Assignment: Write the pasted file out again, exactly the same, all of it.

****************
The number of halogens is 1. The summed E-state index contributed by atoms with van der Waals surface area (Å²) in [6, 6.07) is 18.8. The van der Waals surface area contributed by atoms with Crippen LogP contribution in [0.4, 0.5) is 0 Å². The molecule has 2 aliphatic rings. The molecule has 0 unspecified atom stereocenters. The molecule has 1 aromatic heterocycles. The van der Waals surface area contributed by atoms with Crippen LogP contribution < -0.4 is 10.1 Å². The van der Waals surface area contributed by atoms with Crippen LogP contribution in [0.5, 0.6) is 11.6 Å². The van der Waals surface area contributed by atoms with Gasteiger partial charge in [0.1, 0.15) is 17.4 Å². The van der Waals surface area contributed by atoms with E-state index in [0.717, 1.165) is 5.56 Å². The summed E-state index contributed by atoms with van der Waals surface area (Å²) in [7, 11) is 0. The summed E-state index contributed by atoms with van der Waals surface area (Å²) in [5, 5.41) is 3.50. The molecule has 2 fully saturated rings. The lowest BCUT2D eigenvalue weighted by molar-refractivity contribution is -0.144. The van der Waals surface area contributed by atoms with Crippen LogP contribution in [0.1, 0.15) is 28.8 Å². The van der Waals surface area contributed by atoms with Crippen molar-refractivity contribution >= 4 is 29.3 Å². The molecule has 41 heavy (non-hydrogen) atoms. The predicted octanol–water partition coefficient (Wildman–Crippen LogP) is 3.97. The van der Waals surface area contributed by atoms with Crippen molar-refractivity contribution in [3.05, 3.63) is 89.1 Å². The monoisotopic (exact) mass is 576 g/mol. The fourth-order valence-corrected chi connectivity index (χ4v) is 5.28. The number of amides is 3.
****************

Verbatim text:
The number of halogens is 1. The summed E-state index contributed by atoms with van der Waals surface area (Å²) in [6, 6.07) is 18.8. The van der Waals surface area contributed by atoms with Crippen LogP contribution in [0.4, 0.5) is 0 Å². The molecule has 2 aliphatic rings. The molecule has 0 unspecified atom stereocenters. The molecule has 1 aromatic heterocycles. The van der Waals surface area contributed by atoms with Crippen LogP contribution < -0.4 is 10.1 Å². The van der Waals surface area contributed by atoms with Crippen LogP contribution in [0.5, 0.6) is 11.6 Å². The van der Waals surface area contributed by atoms with Gasteiger partial charge in [0.1, 0.15) is 17.4 Å². The van der Waals surface area contributed by atoms with E-state index in [0.717, 1.165) is 5.56 Å². The summed E-state index contributed by atoms with van der Waals surface area (Å²) in [7, 11) is 0. The summed E-state index contributed by atoms with van der Waals surface area (Å²) in [5, 5.41) is 3.50. The molecule has 2 fully saturated rings. The lowest BCUT2D eigenvalue weighted by molar-refractivity contribution is -0.144. The van der Waals surface area contributed by atoms with Crippen LogP contribution in [0.1, 0.15) is 28.8 Å². The van der Waals surface area contributed by atoms with Crippen molar-refractivity contribution >= 4 is 29.3 Å². The molecule has 41 heavy (non-hydrogen) atoms. The predicted octanol–water partition coefficient (Wildman–Crippen LogP) is 3.97. The van der Waals surface area contributed by atoms with Crippen molar-refractivity contribution in [3.05, 3.63) is 89.1 Å². The monoisotopic (exact) mass is 576 g/mol. The fourth-order valence-corrected chi connectivity index (χ4v) is 5.28. The number of amides is 3.